Creaky floor or dripping faucet driving you nuts? Our tips will silence squeaks and other annoying noises fast!
Muffle a loud drawer with hot-glue bumpers.
Ugh! Every time you close your dresser drawer, it sounds like a clap of thunder. To silence it once and for all, just grab your hot-glue gun. Open the noisy drawer, then apply a spot of hot glue to the inside corners in the back and let dry. The glue will act as bumpers, allowing the drawer to shut gently. No glue gun? Just cut off small pieces of a sponge and apply them to the inside corners to double as buffers.
Plug a drip with a ribbon.
Is the drip, drip, drip of your faucet causing you to lose sleep? Ribbon to the rescue! “Simply tie a piece of ribbon or string over the head of the faucet and let it drape down to the drain,” suggests master plumber Joe Wood of Boston Standard Company. “This simple move will allow the drip to be channeled down the ribbon like a slide — totally silent!”
Outsmart a buzzing fridge by stocking it a little less.
To make its noisy motor run less, stock your fridge at about 75 percent capacity, the sweet spot for having enough food to maintain the cold temperatures without obstructing air flow. Fridge too empty? Just fill it with a few bottles of water. This trick lets the motor run about 30 percent less, stopping that sound and slashing your electricity bill!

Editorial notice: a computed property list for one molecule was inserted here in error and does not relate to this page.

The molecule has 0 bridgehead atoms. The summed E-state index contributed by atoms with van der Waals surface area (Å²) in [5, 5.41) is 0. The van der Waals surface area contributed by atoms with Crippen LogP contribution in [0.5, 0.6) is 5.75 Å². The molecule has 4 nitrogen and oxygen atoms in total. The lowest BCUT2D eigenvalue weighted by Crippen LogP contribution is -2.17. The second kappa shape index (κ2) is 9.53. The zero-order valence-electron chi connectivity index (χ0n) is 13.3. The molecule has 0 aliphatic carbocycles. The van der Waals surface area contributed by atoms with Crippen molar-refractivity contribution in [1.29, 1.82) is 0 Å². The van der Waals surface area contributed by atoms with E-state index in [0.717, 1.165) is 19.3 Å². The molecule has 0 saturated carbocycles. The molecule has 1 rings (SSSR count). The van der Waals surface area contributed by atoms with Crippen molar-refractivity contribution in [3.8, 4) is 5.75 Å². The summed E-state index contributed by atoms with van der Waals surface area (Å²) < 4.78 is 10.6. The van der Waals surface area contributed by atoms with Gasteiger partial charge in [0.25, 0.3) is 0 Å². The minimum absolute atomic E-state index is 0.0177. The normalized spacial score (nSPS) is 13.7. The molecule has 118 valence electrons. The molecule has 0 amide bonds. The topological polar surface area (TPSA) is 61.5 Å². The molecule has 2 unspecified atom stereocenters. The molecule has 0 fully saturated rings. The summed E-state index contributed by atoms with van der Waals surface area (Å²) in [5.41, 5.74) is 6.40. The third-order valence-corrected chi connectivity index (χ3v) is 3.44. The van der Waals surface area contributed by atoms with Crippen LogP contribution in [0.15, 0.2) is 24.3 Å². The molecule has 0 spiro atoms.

Quiet a noisy door hinge with a bit of petroleum jelly.
Door hinges squeak due to metal parts coming into contact with each other, explains home-improvement contractor Andrew Wilson (ContractorAdvisorly.com). “Petroleum jelly does wonders to lubricate the metal, instantly banishing that noise.” Just use a rag to rub the jelly onto the hinge. Open and close the door a few times to work the jelly in, and the squeak will be gone!
Muzzle a squeaky floor with a sprinkle of talcum.
Creaky floors are caused when the floorboards rub against each other, creating friction, says David Cusick of House Method. The fix: Sprinkle talcum powder over the noisy spot, then use a cloth to rub the powder into the crevices between the floorboards. The powder is fine enough to fill in the gaps, muffling the noise.
This article originally appeared in our print magazine.